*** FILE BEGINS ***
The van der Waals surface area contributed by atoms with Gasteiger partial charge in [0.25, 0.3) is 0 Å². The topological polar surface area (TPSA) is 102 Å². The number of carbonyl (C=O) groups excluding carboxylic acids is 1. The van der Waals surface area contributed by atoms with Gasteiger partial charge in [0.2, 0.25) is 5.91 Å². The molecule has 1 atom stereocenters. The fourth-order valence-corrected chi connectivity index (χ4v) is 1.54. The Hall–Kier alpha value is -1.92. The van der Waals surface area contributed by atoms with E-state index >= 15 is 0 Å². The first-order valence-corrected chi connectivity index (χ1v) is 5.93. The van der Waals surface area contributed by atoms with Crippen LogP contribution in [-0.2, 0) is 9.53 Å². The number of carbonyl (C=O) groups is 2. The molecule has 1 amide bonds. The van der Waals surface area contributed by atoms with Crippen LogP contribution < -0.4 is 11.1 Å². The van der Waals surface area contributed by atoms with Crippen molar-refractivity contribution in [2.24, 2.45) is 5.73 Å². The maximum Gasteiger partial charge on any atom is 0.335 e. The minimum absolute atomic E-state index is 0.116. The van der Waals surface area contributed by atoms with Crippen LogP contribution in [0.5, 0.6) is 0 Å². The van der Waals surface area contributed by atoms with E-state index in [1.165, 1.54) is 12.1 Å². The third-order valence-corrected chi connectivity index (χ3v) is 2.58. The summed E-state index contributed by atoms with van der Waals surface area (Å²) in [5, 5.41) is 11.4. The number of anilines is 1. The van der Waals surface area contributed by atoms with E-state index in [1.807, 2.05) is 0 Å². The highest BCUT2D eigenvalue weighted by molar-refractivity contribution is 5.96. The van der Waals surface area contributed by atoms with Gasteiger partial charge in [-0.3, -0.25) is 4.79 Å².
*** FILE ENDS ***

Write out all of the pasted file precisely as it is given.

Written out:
The van der Waals surface area contributed by atoms with Gasteiger partial charge in [0.25, 0.3) is 0 Å². The topological polar surface area (TPSA) is 102 Å². The number of carbonyl (C=O) groups excluding carboxylic acids is 1. The van der Waals surface area contributed by atoms with Gasteiger partial charge in [0.2, 0.25) is 5.91 Å². The molecule has 1 atom stereocenters. The fourth-order valence-corrected chi connectivity index (χ4v) is 1.54. The Hall–Kier alpha value is -1.92. The van der Waals surface area contributed by atoms with E-state index >= 15 is 0 Å². The first-order valence-corrected chi connectivity index (χ1v) is 5.93. The van der Waals surface area contributed by atoms with Crippen LogP contribution in [-0.2, 0) is 9.53 Å². The number of carbonyl (C=O) groups is 2. The molecule has 1 amide bonds. The van der Waals surface area contributed by atoms with Crippen LogP contribution < -0.4 is 11.1 Å². The van der Waals surface area contributed by atoms with Crippen molar-refractivity contribution in [2.24, 2.45) is 5.73 Å². The maximum Gasteiger partial charge on any atom is 0.335 e. The minimum absolute atomic E-state index is 0.116. The van der Waals surface area contributed by atoms with Crippen LogP contribution in [0.5, 0.6) is 0 Å². The van der Waals surface area contributed by atoms with E-state index in [1.165, 1.54) is 12.1 Å². The third-order valence-corrected chi connectivity index (χ3v) is 2.58. The summed E-state index contributed by atoms with van der Waals surface area (Å²) in [5, 5.41) is 11.4. The number of anilines is 1. The van der Waals surface area contributed by atoms with E-state index in [1.807, 2.05) is 0 Å². The highest BCUT2D eigenvalue weighted by molar-refractivity contribution is 5.96. The van der Waals surface area contributed by atoms with Gasteiger partial charge in [-0.3, -0.25) is 4.79 Å².